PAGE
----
Education Policy Analytics Lab

Evaluation of the National Writing Project school partnership: Report on a social network analysis

Authors: Min Sun

Abstract: Analyses presented in this report involve social network analysis of teachers’ professional networks through which they received help from colleagues with writing instruction and the extent to which such teacher networks could diffuse the expertise teachers gained from external professional development. The analyses were grounded in National Writing Project’s theory of change regarding writing instruction: (a) teachers can develop knowledge of writing and writing instruction, and (b) teachers who are well-informed and effective in their writing instructional practices can help colleagues improve their knowledge and practice. I examined both the direct effects of professional development programs on the change in classroom instructional practices of participants and the spillover effect of these professional development programs that can result from promoting teacher collaboration and diffusion of knowledge. Following prior work (Penuel et al., in press; Sun et al., 2011), the spillover effect was defined as the impact of professional development that goes above and beyond just the teachers who participated in the professional development. Teachers who may or may not directly participate in professional development can benefit from such programs through collegial interactions, i.e., by interacting and learning from the participants of the professional development. In this report, I compared these two types of effects in partnership and delayed partnership schools. I primarily used quasi-experimental data analysis approach by incorporating multiple strategies to account for selection bias and confounding variables. Some main findings are summarized below.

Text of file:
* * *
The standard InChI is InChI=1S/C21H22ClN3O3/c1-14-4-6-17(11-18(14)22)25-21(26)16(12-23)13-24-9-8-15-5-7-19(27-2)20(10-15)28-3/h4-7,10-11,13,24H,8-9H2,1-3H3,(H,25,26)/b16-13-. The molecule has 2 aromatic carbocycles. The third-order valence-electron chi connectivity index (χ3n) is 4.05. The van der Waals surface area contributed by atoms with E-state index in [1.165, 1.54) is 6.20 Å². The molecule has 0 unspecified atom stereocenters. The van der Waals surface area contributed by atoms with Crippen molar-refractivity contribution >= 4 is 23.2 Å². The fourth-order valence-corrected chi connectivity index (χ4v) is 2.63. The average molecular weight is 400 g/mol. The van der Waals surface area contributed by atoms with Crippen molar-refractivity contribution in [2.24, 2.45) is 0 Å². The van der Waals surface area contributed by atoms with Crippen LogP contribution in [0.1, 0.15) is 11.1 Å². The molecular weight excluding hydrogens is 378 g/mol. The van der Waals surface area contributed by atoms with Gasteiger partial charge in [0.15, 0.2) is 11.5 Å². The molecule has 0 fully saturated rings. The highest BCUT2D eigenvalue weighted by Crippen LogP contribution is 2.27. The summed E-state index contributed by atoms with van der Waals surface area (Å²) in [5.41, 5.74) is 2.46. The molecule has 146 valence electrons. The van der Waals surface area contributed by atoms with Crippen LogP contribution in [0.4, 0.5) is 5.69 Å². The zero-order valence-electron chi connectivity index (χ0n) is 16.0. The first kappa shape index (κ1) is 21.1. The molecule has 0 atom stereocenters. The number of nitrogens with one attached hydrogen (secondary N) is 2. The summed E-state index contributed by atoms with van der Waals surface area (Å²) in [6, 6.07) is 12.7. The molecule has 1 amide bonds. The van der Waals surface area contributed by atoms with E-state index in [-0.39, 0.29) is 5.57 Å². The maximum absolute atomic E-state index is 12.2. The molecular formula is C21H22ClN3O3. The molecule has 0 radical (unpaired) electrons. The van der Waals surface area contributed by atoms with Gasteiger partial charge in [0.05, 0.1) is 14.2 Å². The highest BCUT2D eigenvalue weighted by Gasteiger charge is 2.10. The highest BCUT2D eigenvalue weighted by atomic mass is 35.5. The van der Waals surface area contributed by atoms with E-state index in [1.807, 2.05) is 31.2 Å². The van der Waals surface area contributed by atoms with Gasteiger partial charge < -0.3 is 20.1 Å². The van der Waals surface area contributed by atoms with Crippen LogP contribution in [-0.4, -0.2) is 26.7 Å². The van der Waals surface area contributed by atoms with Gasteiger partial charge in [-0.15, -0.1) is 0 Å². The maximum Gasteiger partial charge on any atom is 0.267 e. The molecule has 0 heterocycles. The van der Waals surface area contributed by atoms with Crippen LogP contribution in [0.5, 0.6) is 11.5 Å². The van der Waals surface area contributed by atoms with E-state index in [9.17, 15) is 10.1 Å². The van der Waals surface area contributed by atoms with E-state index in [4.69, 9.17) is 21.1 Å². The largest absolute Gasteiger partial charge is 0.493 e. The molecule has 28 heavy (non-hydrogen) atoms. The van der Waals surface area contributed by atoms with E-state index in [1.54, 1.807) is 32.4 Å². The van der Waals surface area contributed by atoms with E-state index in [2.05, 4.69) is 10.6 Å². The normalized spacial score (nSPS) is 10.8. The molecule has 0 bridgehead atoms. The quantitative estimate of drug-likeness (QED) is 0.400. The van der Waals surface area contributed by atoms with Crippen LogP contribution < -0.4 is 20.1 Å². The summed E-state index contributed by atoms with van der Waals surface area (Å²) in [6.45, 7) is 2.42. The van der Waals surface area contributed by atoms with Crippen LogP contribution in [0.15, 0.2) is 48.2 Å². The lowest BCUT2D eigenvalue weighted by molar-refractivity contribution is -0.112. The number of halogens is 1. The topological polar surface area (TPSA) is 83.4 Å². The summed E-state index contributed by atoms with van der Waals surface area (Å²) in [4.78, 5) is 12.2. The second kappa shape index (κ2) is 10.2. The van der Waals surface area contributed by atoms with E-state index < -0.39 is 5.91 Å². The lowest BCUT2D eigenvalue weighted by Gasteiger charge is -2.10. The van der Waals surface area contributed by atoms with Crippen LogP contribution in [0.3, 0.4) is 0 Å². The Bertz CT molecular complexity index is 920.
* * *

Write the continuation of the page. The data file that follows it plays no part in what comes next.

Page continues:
Writing Project Social Network Analysis

APA Citation: Sun, M. (2012). Evaluation of the National Writing Project School Partnership: Report on a social network analysis. Blacksburg, VA: Virginia Tech.